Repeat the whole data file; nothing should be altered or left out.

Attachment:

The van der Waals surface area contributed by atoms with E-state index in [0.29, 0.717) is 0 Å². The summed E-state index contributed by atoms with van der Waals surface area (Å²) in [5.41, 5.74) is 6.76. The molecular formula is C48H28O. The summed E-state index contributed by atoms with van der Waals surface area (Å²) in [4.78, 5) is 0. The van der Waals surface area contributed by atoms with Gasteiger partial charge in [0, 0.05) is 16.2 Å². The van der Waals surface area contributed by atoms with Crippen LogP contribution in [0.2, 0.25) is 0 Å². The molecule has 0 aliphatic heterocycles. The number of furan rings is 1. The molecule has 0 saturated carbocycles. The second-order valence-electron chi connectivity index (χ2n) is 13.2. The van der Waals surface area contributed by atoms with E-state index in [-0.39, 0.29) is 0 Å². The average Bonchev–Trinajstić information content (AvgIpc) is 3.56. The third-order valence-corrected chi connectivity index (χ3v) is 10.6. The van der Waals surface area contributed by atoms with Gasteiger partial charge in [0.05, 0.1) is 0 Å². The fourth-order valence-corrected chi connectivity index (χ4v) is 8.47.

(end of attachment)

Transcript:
The van der Waals surface area contributed by atoms with E-state index in [0.29, 0.717) is 0 Å². The summed E-state index contributed by atoms with van der Waals surface area (Å²) in [5.41, 5.74) is 6.76. The molecular formula is C48H28O. The summed E-state index contributed by atoms with van der Waals surface area (Å²) in [4.78, 5) is 0. The van der Waals surface area contributed by atoms with Gasteiger partial charge in [0, 0.05) is 16.2 Å². The van der Waals surface area contributed by atoms with Crippen LogP contribution in [0.2, 0.25) is 0 Å². The molecule has 0 aliphatic heterocycles. The number of furan rings is 1. The molecule has 0 saturated carbocycles. The second-order valence-electron chi connectivity index (χ2n) is 13.2. The van der Waals surface area contributed by atoms with E-state index in [-0.39, 0.29) is 0 Å². The average Bonchev–Trinajstić information content (AvgIpc) is 3.56. The third-order valence-corrected chi connectivity index (χ3v) is 10.6. The van der Waals surface area contributed by atoms with Gasteiger partial charge in [0.05, 0.1) is 0 Å². The fourth-order valence-corrected chi connectivity index (χ4v) is 8.47.